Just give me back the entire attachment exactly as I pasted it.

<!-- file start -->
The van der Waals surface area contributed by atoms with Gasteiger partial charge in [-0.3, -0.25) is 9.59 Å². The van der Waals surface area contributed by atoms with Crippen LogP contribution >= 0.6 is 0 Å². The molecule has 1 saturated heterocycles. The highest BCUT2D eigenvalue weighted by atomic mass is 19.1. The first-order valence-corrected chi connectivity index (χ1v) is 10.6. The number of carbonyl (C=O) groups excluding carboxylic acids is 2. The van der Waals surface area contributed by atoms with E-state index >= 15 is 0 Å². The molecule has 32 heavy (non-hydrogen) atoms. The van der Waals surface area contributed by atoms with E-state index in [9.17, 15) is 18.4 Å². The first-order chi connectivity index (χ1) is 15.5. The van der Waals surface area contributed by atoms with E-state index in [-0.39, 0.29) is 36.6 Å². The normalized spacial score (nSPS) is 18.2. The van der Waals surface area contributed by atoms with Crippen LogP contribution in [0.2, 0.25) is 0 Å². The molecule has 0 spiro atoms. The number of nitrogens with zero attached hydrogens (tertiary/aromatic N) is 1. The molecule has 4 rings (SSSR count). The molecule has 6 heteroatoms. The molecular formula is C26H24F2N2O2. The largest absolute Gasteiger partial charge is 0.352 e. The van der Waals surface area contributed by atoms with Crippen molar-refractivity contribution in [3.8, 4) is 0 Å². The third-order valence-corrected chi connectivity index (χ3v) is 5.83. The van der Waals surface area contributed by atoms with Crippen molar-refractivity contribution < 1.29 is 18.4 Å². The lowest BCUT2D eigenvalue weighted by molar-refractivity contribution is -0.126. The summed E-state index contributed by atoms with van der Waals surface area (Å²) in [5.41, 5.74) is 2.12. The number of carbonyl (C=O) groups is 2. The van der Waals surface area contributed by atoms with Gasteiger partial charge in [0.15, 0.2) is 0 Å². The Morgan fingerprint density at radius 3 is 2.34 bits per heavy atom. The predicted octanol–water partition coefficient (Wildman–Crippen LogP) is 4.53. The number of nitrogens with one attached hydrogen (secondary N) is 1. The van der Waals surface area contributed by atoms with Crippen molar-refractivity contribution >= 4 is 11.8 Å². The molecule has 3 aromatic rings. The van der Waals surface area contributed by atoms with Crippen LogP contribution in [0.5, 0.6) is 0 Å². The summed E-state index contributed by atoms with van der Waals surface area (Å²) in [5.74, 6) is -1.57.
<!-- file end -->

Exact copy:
The van der Waals surface area contributed by atoms with Gasteiger partial charge in [-0.3, -0.25) is 9.59 Å². The van der Waals surface area contributed by atoms with Crippen LogP contribution >= 0.6 is 0 Å². The molecule has 1 saturated heterocycles. The highest BCUT2D eigenvalue weighted by atomic mass is 19.1. The first-order valence-corrected chi connectivity index (χ1v) is 10.6. The number of carbonyl (C=O) groups excluding carboxylic acids is 2. The van der Waals surface area contributed by atoms with E-state index >= 15 is 0 Å². The molecule has 32 heavy (non-hydrogen) atoms. The van der Waals surface area contributed by atoms with E-state index in [9.17, 15) is 18.4 Å². The first-order chi connectivity index (χ1) is 15.5. The van der Waals surface area contributed by atoms with E-state index in [-0.39, 0.29) is 36.6 Å². The normalized spacial score (nSPS) is 18.2. The van der Waals surface area contributed by atoms with Crippen LogP contribution in [0.2, 0.25) is 0 Å². The molecule has 0 spiro atoms. The number of nitrogens with zero attached hydrogens (tertiary/aromatic N) is 1. The molecule has 4 rings (SSSR count). The molecule has 6 heteroatoms. The molecular formula is C26H24F2N2O2. The largest absolute Gasteiger partial charge is 0.352 e. The van der Waals surface area contributed by atoms with Crippen molar-refractivity contribution in [3.8, 4) is 0 Å². The third-order valence-corrected chi connectivity index (χ3v) is 5.83. The van der Waals surface area contributed by atoms with Crippen molar-refractivity contribution < 1.29 is 18.4 Å². The lowest BCUT2D eigenvalue weighted by molar-refractivity contribution is -0.126. The summed E-state index contributed by atoms with van der Waals surface area (Å²) in [5.41, 5.74) is 2.12. The number of carbonyl (C=O) groups is 2. The van der Waals surface area contributed by atoms with Gasteiger partial charge in [0.15, 0.2) is 0 Å². The Morgan fingerprint density at radius 3 is 2.34 bits per heavy atom. The predicted octanol–water partition coefficient (Wildman–Crippen LogP) is 4.53. The number of nitrogens with one attached hydrogen (secondary N) is 1. The van der Waals surface area contributed by atoms with Crippen molar-refractivity contribution >= 4 is 11.8 Å². The molecule has 3 aromatic rings. The van der Waals surface area contributed by atoms with Crippen LogP contribution in [0.5, 0.6) is 0 Å². The summed E-state index contributed by atoms with van der Waals surface area (Å²) in [5.74, 6) is -1.57.